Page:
Nothing ages worse than horror, they say. And they’re not wrong. So when I popped in a copy of The Innocents a while back, knowing absolutely nothing about it, I was expecting a fairly low-key evening. After all, gothic horror is by definition old-fashioned, and how scary could a haunted house movie made in 1961 be?
Two highly disconcerting hours later, it turns out that the type of horror movies that age are the ones that revolve around a very contemporary type of shock. But aim for the subconscious, and you get something timeless. All you really need are lights, shadows, the right pacing, a good actor’s face, a subtext that corkscrews its way into your mind, and a director—like the estimable Jack Clayton—who knows how to use them. The Innocents has all of these in spades: its total death toll is one, and I suspect it will continue to be scary long after our jaded, bratty grandchildren find Eli Roth torture porn boring and tame.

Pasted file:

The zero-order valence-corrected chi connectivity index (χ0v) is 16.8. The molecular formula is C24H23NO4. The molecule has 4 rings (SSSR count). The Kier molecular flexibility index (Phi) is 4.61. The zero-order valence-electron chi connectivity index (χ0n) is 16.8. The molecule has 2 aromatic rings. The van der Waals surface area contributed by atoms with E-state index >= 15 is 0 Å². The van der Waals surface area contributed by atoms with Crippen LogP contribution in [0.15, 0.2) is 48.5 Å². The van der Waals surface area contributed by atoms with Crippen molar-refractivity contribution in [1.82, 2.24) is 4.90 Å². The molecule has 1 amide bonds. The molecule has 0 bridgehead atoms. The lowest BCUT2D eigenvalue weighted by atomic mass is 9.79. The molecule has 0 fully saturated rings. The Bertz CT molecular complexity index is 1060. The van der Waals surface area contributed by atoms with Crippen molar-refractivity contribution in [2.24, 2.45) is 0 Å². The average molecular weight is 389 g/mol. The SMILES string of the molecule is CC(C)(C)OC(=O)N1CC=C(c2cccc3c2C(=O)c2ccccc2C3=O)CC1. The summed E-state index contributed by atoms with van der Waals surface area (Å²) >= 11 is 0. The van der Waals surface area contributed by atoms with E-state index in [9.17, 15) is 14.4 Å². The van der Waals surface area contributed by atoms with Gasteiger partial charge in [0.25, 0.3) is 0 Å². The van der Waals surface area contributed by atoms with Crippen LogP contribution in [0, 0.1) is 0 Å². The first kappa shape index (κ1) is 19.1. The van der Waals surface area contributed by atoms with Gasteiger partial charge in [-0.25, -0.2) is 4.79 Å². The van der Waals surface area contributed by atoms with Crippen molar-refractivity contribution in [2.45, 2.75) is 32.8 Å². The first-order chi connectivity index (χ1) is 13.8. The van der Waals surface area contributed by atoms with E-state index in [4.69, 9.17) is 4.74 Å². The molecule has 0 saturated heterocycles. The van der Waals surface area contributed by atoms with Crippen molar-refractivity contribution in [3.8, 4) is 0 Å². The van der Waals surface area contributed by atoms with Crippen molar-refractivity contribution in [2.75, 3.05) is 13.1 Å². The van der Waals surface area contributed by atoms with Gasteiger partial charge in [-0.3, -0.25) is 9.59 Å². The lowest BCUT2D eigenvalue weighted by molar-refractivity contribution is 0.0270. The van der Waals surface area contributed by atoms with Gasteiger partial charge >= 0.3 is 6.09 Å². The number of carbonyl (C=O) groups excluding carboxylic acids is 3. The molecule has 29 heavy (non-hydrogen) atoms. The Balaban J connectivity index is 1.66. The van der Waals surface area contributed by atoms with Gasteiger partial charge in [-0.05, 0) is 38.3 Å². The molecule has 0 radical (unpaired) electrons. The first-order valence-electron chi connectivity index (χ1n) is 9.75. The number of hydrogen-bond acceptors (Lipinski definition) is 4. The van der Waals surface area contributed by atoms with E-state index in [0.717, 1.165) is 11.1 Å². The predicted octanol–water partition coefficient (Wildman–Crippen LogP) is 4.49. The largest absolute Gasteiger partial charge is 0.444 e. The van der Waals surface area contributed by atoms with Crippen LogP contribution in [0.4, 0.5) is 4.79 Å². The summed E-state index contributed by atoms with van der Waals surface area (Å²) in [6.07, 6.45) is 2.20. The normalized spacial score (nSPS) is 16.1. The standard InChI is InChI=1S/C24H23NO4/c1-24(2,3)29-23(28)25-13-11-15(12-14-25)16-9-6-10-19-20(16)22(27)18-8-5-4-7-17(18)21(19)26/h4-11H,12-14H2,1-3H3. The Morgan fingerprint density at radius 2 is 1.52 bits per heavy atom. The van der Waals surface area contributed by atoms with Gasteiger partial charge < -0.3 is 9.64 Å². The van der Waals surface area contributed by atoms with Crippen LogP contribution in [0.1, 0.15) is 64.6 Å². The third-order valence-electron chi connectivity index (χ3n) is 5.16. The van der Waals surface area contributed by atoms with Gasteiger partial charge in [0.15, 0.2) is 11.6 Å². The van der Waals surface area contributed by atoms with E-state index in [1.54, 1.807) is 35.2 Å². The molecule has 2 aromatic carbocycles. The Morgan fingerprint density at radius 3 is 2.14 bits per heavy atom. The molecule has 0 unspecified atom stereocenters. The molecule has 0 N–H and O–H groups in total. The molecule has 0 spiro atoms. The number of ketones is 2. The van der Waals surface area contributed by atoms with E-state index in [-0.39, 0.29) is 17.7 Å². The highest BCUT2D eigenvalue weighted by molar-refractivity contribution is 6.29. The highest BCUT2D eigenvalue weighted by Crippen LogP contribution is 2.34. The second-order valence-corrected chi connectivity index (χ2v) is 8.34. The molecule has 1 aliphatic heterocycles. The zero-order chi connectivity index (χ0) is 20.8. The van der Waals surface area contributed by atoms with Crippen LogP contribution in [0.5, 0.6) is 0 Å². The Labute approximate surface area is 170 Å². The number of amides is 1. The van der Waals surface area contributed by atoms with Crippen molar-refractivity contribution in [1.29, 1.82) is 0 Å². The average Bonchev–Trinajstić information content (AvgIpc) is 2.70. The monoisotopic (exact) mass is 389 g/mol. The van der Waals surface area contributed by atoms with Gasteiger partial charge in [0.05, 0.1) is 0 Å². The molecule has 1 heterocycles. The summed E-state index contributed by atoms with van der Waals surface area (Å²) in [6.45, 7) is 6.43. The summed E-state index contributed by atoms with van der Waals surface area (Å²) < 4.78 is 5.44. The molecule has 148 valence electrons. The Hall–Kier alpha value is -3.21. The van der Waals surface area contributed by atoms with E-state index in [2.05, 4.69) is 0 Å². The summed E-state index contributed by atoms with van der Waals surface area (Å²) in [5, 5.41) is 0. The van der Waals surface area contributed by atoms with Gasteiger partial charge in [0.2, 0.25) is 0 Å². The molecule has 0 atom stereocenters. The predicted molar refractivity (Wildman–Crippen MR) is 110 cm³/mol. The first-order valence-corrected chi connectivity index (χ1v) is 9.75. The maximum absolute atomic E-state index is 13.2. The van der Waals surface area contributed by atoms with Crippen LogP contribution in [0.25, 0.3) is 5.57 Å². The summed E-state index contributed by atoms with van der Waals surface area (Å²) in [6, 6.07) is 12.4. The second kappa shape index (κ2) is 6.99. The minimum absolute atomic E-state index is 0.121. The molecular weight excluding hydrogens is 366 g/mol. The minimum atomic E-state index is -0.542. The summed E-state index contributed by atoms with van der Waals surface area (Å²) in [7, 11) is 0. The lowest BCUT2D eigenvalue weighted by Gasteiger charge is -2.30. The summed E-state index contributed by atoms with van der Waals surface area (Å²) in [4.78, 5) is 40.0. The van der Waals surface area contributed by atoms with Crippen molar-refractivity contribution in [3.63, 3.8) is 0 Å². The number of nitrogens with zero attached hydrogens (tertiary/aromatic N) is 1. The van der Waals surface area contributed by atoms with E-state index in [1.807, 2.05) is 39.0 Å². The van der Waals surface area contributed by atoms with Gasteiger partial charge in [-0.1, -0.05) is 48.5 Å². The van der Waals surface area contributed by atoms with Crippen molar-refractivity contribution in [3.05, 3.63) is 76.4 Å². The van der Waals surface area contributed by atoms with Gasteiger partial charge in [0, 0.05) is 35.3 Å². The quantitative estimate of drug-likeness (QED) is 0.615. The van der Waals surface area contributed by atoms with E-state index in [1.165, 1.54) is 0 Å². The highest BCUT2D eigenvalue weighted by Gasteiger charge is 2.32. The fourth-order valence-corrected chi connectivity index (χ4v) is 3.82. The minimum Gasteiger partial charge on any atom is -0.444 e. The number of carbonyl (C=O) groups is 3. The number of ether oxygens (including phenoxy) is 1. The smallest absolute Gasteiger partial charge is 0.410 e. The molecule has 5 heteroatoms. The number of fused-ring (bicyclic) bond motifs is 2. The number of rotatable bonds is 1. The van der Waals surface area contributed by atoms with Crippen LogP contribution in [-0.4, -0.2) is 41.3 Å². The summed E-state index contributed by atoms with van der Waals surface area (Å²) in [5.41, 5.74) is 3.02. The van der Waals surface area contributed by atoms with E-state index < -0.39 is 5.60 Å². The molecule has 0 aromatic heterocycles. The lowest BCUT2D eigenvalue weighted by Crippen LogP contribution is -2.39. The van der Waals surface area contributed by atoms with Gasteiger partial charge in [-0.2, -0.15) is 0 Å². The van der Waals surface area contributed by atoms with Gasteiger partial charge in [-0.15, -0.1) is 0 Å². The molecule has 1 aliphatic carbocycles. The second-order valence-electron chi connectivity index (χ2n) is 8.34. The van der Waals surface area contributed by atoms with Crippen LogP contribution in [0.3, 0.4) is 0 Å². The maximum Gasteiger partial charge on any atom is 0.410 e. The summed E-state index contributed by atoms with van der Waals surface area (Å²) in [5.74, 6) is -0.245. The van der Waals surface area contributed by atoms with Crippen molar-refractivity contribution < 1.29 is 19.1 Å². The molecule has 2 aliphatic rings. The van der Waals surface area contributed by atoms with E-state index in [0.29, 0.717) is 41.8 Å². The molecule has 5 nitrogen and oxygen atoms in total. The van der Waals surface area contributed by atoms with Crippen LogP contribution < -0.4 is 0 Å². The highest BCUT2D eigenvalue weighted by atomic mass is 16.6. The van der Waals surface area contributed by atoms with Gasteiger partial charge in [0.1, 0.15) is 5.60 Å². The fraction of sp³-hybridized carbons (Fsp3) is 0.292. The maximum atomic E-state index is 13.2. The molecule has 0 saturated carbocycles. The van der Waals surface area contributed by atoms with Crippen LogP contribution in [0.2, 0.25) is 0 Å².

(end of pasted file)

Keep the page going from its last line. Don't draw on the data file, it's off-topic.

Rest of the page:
The plot is about a repressed governess sent to a remote manor to look after two small children. Only, as isolation sets in, she begins to suspect the children are possessed by some horrifying evil force. The atmosphere is exquisitely frightening and irrational, full of weird choices, like casting the 40-year-old Deborah Kerr as a sexually repressed 20-year-old, that make you question your sanity. It’s enduring triumph is asking if ghosts exist only in mind—and that if they do, maybe that alone is enough for a haunting.
Halloween Countdown is an annual, personal, and highly unoriginal tradition where I write fast, extemporaneous reviews of 20 prominent but random horror movies during the month of October.